The Sacrament of Holy Communion is the third of the Sacraments of Initiation. Even though we are required to receive Communion at least once per year (our Easter Duty), and the Church urges us to receive Communion frequently (even daily, if possible), it is called a sacrament of initiation because, like Baptism and Confirmation it brings us into the fullness of our life in Christ.
In Holy Communion, we are eating the True Body and Blood of Jesus Christ, without which “you shall not have life in you” (John 6:53). Because of the intimate connection of the Sacrament of Holy Communion to our life in Christ, we must be free of any grave or mortal sin before receiving it, as St. Paul explained in 1 Corinthians 11:27-29: “Therefore whoever eats the bread or drinks the cup of the Lord unworthily will have to answer for the body and blood of the Lord. A person should examine himself, and so eat the bread and drink the cup.”
If we are aware of having committed a mortal sin, we must participate in the Sacrament of Reconciliation first. The Church sees the two sacraments as connected, and urges us, when we can, to join frequent Confession with frequent Communion.
Making a Spiritual Communion
If we cannot receive Holy Communion physically, either because we cannot make it to Mass or because we need to go to Confession first, we can pray an Act of Spiritual Communion, in which we express our desire to be united with Christ and ask Him to come into our soul. A spiritual communion is not sacramental, but prayed devoutly, it can be a source of grace that can strengthen us until we can receive the Sacrament of Holy Communion once again.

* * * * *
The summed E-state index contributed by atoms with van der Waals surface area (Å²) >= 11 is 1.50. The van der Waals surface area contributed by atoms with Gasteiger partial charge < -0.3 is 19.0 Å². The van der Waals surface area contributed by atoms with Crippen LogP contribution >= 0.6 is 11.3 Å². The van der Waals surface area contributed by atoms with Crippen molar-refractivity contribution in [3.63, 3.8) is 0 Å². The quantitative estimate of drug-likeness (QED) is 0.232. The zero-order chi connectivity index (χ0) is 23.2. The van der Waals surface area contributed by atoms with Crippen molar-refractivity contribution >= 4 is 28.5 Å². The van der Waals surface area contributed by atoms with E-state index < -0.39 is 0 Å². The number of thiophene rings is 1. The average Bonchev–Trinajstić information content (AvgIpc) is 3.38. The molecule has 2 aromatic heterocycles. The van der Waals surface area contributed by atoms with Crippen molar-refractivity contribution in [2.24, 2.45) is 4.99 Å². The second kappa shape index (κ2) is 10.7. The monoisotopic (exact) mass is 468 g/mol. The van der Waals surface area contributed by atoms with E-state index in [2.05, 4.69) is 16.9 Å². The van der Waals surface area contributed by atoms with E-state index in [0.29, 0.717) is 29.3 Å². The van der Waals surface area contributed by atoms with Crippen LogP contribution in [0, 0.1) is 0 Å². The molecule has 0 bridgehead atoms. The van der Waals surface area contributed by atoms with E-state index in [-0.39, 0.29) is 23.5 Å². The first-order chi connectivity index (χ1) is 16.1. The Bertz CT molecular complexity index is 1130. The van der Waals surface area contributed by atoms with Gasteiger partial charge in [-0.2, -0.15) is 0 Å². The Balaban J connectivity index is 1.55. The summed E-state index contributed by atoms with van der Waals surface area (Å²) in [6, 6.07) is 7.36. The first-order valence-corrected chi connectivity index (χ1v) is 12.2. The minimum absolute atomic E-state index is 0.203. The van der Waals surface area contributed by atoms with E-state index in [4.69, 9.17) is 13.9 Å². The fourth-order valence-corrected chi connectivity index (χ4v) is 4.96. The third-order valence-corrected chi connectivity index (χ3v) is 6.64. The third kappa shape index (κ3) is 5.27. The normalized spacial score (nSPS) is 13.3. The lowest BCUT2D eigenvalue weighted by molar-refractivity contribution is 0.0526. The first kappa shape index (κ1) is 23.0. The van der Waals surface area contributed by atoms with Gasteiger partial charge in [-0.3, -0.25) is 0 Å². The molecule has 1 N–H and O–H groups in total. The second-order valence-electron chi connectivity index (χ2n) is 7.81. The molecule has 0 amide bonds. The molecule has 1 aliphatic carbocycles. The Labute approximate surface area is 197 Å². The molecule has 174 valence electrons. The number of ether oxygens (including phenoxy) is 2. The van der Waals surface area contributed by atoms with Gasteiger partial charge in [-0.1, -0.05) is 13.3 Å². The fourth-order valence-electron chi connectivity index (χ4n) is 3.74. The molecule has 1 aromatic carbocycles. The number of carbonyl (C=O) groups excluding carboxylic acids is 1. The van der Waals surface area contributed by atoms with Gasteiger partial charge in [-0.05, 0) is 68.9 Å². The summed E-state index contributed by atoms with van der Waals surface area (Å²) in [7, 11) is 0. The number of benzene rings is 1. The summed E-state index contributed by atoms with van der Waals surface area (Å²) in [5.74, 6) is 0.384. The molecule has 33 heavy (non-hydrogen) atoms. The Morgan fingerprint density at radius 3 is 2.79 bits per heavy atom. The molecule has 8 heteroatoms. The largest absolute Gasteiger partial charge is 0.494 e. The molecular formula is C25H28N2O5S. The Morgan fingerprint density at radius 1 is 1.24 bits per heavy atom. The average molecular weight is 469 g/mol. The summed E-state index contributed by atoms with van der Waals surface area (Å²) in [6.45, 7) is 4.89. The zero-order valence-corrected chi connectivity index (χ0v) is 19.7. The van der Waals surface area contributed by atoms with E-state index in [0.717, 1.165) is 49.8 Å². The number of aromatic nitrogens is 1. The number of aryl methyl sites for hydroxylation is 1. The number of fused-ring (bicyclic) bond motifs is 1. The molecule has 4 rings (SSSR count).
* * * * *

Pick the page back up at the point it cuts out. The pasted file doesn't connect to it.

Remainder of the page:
Receiving Holy Communion worthily brings us graces. Our souls become more united to Christ, both through the graces we receive and through the change in our actions that those graces effect. Frequent Communion increases our love for God and for our neighbor, which expresses itself in action, which makes us more like Christ.
Physically, “A final effect of Communion is to remove the personal guilt of venial sins, and the temporal [earthly and purgatorial] punishment due to forgiven sins, whether venial or mortal.”